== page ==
@lytnus The problem with embbedding this information is the manner in which it has to be updated. Imagine a user wishes to change their username, this would mean you would have to go through all posts and/or comments and update that users username, it very unscalable. In this instance the user row should be separate. So this is another way of considering whether something should be embbedded or not, as to whether it only is concerned with that item, like comments are only concerned with posts. –  Sammaye Oct 17 '12 at 23:02
    
Thanks; I think my main concern was the amount of queries I'd have to make. I guess it's a trafeoff; you eiher make lots of queries each time you want to view the comments, but only a single query to update user info, or lots of queries to update user info but only a single query to read comments. If reading comments happens a lot more, I could see it being worthwhile leaning towards the embedded approach. Either way, my mind is at rest now, and I'm going to go with MongoDB :) –  jsdw Oct 18 '12 at 11:06
    
@lytnus Yes also MongoDB is designed for a read heavy scenario so the number of queries doesn't really matter, it is a case of throwing out that SQL rule book when doing NoSQL. Infact the cursor itself streams straight from the DB unlike SQL which reads from a specific result set written to either memory or disk. So everytime you get a new row from the database through a cursor you are actually runnning that query all over again on the database. –  Sammaye Oct 18 '12 at 11:34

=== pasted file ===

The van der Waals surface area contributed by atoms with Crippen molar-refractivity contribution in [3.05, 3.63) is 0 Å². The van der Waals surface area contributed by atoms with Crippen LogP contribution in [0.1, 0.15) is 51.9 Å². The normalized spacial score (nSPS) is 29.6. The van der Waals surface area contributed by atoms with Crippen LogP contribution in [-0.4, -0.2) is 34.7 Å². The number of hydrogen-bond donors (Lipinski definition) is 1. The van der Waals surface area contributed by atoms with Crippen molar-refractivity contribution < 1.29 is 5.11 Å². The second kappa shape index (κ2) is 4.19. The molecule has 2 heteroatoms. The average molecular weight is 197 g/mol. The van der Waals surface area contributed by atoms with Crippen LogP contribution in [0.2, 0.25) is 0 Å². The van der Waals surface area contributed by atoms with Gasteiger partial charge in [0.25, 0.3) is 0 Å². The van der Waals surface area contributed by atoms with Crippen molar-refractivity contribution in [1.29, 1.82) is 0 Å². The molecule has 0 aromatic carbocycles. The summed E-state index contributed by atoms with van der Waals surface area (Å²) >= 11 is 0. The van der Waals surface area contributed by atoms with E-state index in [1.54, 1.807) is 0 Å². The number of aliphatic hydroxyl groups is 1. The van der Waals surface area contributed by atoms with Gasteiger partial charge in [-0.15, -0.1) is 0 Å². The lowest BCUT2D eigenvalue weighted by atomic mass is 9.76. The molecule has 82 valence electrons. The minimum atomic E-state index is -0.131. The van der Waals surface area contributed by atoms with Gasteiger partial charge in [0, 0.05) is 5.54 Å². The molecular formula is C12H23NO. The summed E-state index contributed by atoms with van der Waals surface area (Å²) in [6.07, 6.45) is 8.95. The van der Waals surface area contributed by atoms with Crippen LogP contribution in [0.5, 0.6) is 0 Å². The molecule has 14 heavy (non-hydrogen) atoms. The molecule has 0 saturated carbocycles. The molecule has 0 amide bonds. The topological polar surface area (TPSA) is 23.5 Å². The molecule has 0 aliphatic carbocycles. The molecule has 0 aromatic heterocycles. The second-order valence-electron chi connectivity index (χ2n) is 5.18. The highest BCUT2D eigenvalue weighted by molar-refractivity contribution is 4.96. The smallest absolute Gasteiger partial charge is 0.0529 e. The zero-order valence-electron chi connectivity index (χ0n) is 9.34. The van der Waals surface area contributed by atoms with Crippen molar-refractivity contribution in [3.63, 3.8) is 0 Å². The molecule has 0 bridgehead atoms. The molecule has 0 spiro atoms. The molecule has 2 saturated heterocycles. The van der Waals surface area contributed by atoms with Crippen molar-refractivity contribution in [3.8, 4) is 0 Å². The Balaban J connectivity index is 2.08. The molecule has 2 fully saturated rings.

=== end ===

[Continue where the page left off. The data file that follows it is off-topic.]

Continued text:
Awesome, thanks for the useful information! It's also easier to get started with and use, so I'm won over! –  jsdw Oct 18 '12 at 16:03

In cases such as yours, it might happen that MongoDB also uses up more disk space and other resources. This article compares disk space usage between MongoDB and MySQL: MySQL vs Mongodb disk space usage.

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I would go with MongDB. There are tons of examples of how to use it with a blog including this one: http://www.mongodb.org/display/DOCS/Schema+Design

http://seanhess.github.com/2012/02/01/mongodb_relational.html emphasizes some relational style niceties that MongoDB has.

Of course both paradigms are very important, a blog might be a great example of using a document based database.

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I had read that first link, but the second one looks really informative - just reading through it now - so thanks :D –  jsdw Oct 17 '12 at 22:03